About: Environmental pollution is a(n) research topic. Over the lifetime, 100432 publication(s) have been published within this topic receiving 1115877 citation(s).
09 Dec 1993-The New England Journal of Medicine
Abstract: Background Recent studies have reported associations between particulate air pollution and daily mortality rates. Population-based, cross-sectional studies of metropolitan areas in the United States have also found associations between particulate air pollution and annual mortality rates, but these studies have been criticized, in part because they did not directly control for cigarette smoking and other health risks. Methods In this prospective cohort study, we estimated the effects of air pollution on mortality, while controlling for individual risk factors. Survival analysis, including Cox proportional-hazards regression modeling, was conducted with data from a 14-to-16-year mortality follow-up of 8111 adults in six U.S. cities. Results Mortality rates were most strongly associated with cigarette smoking. After adjusting for smoking and other risk factors, we observed statistically significant and robust associations between air pollution and mortality. The adjusted mortality-rate ratio for the most po...
01 Jun 1996-
Abstract: This extensive report entitled “Climate Change 1995: The Science of Climate Change” is the most comprehensive and up-to-date assessment available for scientific understanding of human influences on the past present and future climate. Its aim is to provide objective information on which to base global climate change that will ultimately meet the aim of the UN Framework Convention on Climate Change. The report includes an overview of the factors governing climate and climate change and quantification of the sources of globally important greenhouse gases and other pollutants arising from human activities. A review of the chemical and biological processes governing their removal from the atmosphere is presented. Also included is an assessment of recent trends in climate during the industrial era which has witnessed the ever-growing impact of human activities on the global environment. The strengths and weaknesses of various climate mathematical models used by researchers for understanding the past and present climate and for calculating possible future climates are assessed. Furthermore the report discusses research aimed at the detection of human influence on the climate of the last century and presents future change projections in global climate and sea level based on a range of scenarios of future emissions of pollutants due to human activity. Finally a list of research and observational priorities needed to improve scientific understanding in key areas is presented.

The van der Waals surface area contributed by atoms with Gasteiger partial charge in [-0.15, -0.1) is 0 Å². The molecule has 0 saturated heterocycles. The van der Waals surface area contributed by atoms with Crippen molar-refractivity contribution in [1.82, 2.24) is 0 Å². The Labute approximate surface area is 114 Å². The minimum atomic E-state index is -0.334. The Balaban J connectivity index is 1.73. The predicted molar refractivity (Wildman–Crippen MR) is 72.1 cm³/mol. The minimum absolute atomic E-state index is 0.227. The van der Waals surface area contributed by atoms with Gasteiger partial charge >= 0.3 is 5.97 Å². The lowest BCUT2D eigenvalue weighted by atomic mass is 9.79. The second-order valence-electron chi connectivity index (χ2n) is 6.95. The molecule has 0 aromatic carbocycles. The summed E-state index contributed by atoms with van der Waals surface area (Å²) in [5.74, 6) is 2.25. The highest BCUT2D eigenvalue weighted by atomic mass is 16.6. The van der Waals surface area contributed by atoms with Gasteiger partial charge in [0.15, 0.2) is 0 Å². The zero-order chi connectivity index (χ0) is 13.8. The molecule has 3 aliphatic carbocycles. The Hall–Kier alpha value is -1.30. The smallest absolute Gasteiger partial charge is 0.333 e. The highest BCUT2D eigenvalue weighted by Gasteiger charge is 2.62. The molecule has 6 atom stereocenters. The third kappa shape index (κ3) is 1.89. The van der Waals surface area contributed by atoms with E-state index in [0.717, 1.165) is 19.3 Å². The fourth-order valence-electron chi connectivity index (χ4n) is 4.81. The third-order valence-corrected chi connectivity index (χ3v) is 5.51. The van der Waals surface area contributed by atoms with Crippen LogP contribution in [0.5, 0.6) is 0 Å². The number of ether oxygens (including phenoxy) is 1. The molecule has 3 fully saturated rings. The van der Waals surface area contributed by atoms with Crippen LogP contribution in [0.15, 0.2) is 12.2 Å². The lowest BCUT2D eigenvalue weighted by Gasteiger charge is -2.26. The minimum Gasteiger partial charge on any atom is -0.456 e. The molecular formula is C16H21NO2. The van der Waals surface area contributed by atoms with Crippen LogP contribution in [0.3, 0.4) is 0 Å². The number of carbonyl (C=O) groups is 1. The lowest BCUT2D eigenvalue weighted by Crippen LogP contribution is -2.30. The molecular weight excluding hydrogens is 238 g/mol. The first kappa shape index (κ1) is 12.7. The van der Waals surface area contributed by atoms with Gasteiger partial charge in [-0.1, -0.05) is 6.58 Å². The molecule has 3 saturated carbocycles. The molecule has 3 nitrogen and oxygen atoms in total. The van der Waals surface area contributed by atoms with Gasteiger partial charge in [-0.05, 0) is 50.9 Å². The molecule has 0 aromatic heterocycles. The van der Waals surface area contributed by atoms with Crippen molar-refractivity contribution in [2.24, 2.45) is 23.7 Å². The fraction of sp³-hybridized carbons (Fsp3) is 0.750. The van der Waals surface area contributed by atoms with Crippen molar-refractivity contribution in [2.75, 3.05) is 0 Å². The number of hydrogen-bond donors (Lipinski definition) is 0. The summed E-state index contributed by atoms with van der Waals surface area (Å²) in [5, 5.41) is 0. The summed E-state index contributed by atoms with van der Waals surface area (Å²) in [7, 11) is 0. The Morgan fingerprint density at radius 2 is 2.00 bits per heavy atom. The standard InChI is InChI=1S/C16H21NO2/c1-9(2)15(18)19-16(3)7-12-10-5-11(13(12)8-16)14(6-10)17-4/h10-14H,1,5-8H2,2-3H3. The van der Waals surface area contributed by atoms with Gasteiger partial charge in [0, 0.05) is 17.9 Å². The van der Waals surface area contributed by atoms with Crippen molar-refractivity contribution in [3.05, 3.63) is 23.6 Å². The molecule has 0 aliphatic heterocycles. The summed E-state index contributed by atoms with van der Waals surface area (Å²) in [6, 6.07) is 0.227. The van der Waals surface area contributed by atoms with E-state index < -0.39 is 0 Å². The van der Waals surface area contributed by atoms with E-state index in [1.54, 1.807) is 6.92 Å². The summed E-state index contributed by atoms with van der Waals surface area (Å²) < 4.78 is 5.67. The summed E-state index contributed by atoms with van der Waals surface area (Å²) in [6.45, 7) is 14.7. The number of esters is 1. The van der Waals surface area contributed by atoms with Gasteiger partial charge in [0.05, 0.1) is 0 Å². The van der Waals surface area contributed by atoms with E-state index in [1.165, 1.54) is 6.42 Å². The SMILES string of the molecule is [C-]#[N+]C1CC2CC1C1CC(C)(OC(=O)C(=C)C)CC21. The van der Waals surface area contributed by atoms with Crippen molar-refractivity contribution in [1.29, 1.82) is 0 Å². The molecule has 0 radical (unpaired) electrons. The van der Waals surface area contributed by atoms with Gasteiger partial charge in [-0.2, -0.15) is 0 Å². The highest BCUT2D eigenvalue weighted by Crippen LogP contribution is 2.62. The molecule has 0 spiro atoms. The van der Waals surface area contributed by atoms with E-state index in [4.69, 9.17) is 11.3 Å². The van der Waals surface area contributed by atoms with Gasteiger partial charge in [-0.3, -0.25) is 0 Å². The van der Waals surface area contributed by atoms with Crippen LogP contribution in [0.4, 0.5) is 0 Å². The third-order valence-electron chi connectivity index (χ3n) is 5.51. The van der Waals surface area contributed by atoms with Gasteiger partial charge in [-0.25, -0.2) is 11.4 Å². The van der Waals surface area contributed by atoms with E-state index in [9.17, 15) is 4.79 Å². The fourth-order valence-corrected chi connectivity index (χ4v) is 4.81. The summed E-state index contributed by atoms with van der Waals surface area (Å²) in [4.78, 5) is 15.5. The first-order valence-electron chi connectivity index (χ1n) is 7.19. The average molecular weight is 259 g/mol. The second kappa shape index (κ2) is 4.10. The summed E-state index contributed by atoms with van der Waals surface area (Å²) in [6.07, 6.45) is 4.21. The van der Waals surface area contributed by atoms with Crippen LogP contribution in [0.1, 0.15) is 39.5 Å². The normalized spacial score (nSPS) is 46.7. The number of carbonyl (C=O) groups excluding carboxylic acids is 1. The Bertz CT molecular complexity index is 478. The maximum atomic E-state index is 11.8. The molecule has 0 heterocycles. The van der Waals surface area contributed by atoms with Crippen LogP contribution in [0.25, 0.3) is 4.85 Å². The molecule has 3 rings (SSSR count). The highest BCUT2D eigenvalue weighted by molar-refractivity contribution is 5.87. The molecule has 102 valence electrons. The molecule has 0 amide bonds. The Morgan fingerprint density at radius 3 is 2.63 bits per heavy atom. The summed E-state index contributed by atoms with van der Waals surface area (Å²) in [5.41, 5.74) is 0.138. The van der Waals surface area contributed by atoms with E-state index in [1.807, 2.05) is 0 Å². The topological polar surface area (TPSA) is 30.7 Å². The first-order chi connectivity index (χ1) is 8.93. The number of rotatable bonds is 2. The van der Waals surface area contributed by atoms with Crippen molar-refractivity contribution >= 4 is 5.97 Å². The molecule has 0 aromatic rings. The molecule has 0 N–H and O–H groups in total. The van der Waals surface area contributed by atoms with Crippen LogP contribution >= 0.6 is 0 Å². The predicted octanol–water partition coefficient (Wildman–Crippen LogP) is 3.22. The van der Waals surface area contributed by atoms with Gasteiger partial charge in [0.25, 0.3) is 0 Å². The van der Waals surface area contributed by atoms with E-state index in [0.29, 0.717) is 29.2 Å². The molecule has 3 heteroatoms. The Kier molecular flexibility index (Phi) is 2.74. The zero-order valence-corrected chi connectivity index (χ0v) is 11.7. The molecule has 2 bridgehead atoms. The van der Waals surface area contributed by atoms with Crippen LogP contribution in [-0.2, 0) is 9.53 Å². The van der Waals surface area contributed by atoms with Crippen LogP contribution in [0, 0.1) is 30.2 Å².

Topics: Political economy of climate change (70%), Global warming (66%), Climate change (64%) ...read more
08 Feb 2008-Science
Abstract: Urban areas are hot spots that drive environmental change at multiple scales. Material demands of production and human consumption alter land use and cover, biodiversity, and hydrosystems locally to regionally, and urban waste discharge affects local to global biogeochemical cycles and climate. For urbanites, however, global environmental changes are swamped by dramatic changes in the local environment. Urban ecology integrates natural and social sciences to study these radically altered local environments and their regional and global effects. Cities themselves present both the problems and solutions to sustainability challenges of an increasingly urbanized world.
01 Jan 1981-
Abstract: My lecture spanned not only the hour allocated for it in the morning, but also the first half of the round table that afternoon, where it acted as an introduction to the round table discussion that followed. The break between the two sessions was determined only by administrative and not by scientific matters, and so in this published account, the two may be read as a unit.
01 Jan 1980-
Abstract: Diagenesis refers to changes taking place in sediments after deposition. In a theoretical treatment of early diagenesis, Robert Berner shows how a rigorous development of the mathematical modeling of diagenetic processes can be useful to the understanding and interpretation of both experimental and field observations. His book is unique in that the models are based on quantitative rate expressions, in contrast to the qualitative descriptions that have dominated the field. In the opening chapters, the author develops the mathematical theory of early diagenesis, introducing a general diagenetic equation and discussing it in terms of each major diagenetic process. Included are the derivations of basic rate equations for diffusion, compaction, pore-water flow, burial advection, bioturbation, adsorption, radioactive decay, and especially chemical and biochemical reactions. Drawing on examples from the recent literature on continental-margin, pelagic, and non-marine sediments, he then illustrates the power of these diagenetic models in the study of such deposits. The book is intended not only for earth scientists studying sediments and sedimentary rocks, but also for researchers in fields such as radioactive waste disposal, petroleum and economic geology, environmental pollution, and sea-floor engineering.